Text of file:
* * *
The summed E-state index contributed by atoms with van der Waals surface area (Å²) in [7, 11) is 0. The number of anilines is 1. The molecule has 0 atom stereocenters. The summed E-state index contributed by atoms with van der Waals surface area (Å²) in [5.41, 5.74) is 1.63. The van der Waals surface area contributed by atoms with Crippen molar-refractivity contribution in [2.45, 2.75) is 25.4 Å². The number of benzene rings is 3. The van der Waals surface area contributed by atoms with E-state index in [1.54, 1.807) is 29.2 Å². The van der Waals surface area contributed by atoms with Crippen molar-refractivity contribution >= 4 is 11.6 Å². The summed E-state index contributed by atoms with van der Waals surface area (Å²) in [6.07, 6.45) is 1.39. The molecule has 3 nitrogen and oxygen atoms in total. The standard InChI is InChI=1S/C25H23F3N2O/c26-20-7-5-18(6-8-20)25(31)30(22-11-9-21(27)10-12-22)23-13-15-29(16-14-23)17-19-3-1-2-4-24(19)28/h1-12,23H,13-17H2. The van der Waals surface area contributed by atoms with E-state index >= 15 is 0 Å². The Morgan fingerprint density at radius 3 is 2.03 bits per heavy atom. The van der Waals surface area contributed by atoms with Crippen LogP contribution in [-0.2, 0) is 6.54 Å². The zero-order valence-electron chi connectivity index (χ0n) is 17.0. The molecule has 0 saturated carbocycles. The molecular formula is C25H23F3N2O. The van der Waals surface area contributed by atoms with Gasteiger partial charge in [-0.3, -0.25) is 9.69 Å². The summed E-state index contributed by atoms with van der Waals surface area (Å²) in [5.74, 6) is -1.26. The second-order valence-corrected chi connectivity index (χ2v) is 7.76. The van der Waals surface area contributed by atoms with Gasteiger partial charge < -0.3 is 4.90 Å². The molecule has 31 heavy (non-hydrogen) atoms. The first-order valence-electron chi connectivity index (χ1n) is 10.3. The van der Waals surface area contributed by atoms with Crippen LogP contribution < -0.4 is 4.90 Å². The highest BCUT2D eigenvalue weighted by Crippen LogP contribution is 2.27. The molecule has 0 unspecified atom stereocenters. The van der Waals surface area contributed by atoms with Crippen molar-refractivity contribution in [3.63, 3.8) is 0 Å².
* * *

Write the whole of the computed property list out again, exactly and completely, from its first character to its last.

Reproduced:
The summed E-state index contributed by atoms with van der Waals surface area (Å²) in [7, 11) is 0. The number of anilines is 1. The molecule has 0 atom stereocenters. The summed E-state index contributed by atoms with van der Waals surface area (Å²) in [5.41, 5.74) is 1.63. The van der Waals surface area contributed by atoms with Crippen molar-refractivity contribution in [2.45, 2.75) is 25.4 Å². The number of benzene rings is 3. The van der Waals surface area contributed by atoms with E-state index in [1.54, 1.807) is 29.2 Å². The van der Waals surface area contributed by atoms with Crippen molar-refractivity contribution >= 4 is 11.6 Å². The summed E-state index contributed by atoms with van der Waals surface area (Å²) in [6.07, 6.45) is 1.39. The molecule has 3 nitrogen and oxygen atoms in total. The standard InChI is InChI=1S/C25H23F3N2O/c26-20-7-5-18(6-8-20)25(31)30(22-11-9-21(27)10-12-22)23-13-15-29(16-14-23)17-19-3-1-2-4-24(19)28/h1-12,23H,13-17H2. The van der Waals surface area contributed by atoms with E-state index >= 15 is 0 Å². The Morgan fingerprint density at radius 3 is 2.03 bits per heavy atom. The van der Waals surface area contributed by atoms with Crippen LogP contribution in [-0.2, 0) is 6.54 Å². The zero-order valence-electron chi connectivity index (χ0n) is 17.0. The molecule has 0 saturated carbocycles. The molecular formula is C25H23F3N2O. The van der Waals surface area contributed by atoms with Gasteiger partial charge in [-0.3, -0.25) is 9.69 Å². The summed E-state index contributed by atoms with van der Waals surface area (Å²) in [5.74, 6) is -1.26. The second-order valence-corrected chi connectivity index (χ2v) is 7.76. The van der Waals surface area contributed by atoms with Gasteiger partial charge < -0.3 is 4.90 Å². The molecule has 31 heavy (non-hydrogen) atoms. The first-order valence-electron chi connectivity index (χ1n) is 10.3. The van der Waals surface area contributed by atoms with Crippen LogP contribution < -0.4 is 4.90 Å². The highest BCUT2D eigenvalue weighted by Crippen LogP contribution is 2.27. The molecule has 0 unspecified atom stereocenters. The van der Waals surface area contributed by atoms with Crippen molar-refractivity contribution in [3.63, 3.8) is 0 Å².